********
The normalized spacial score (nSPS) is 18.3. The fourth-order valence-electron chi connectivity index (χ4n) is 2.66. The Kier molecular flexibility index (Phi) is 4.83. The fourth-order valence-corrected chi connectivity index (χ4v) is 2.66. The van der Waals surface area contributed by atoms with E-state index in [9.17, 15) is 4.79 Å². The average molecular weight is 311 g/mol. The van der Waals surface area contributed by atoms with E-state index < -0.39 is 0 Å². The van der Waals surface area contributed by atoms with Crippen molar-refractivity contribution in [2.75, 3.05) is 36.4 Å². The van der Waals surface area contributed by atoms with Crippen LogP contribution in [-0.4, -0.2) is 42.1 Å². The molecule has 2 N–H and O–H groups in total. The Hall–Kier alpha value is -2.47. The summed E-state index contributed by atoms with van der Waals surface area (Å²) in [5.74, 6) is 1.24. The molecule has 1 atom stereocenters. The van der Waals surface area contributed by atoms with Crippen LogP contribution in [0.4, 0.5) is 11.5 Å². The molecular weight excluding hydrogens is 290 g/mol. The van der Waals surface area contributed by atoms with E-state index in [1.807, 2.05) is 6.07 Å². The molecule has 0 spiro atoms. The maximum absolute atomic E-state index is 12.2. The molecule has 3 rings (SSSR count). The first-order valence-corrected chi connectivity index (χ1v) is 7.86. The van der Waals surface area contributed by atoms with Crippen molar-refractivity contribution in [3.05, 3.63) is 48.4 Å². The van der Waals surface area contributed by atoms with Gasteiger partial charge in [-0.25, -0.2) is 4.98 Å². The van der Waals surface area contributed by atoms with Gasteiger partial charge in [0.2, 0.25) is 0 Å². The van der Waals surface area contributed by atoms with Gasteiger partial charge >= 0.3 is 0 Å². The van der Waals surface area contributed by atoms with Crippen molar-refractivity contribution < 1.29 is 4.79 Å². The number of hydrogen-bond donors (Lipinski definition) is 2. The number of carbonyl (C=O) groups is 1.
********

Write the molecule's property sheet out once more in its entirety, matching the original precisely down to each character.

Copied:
The normalized spacial score (nSPS) is 18.3. The fourth-order valence-electron chi connectivity index (χ4n) is 2.66. The Kier molecular flexibility index (Phi) is 4.83. The fourth-order valence-corrected chi connectivity index (χ4v) is 2.66. The van der Waals surface area contributed by atoms with E-state index in [9.17, 15) is 4.79 Å². The average molecular weight is 311 g/mol. The van der Waals surface area contributed by atoms with E-state index < -0.39 is 0 Å². The van der Waals surface area contributed by atoms with Crippen molar-refractivity contribution in [2.75, 3.05) is 36.4 Å². The van der Waals surface area contributed by atoms with Crippen LogP contribution in [-0.4, -0.2) is 42.1 Å². The molecule has 2 N–H and O–H groups in total. The Hall–Kier alpha value is -2.47. The summed E-state index contributed by atoms with van der Waals surface area (Å²) in [5.74, 6) is 1.24. The molecule has 1 atom stereocenters. The van der Waals surface area contributed by atoms with Crippen LogP contribution in [0.4, 0.5) is 11.5 Å². The molecular weight excluding hydrogens is 290 g/mol. The van der Waals surface area contributed by atoms with E-state index in [1.807, 2.05) is 6.07 Å². The molecule has 0 spiro atoms. The maximum absolute atomic E-state index is 12.2. The molecule has 3 rings (SSSR count). The first-order valence-corrected chi connectivity index (χ1v) is 7.86. The van der Waals surface area contributed by atoms with Crippen molar-refractivity contribution in [3.05, 3.63) is 48.4 Å². The van der Waals surface area contributed by atoms with Gasteiger partial charge in [-0.25, -0.2) is 4.98 Å². The van der Waals surface area contributed by atoms with Gasteiger partial charge in [0.2, 0.25) is 0 Å². The van der Waals surface area contributed by atoms with Gasteiger partial charge >= 0.3 is 0 Å². The van der Waals surface area contributed by atoms with Crippen molar-refractivity contribution < 1.29 is 4.79 Å². The number of hydrogen-bond donors (Lipinski definition) is 2. The number of carbonyl (C=O) groups is 1.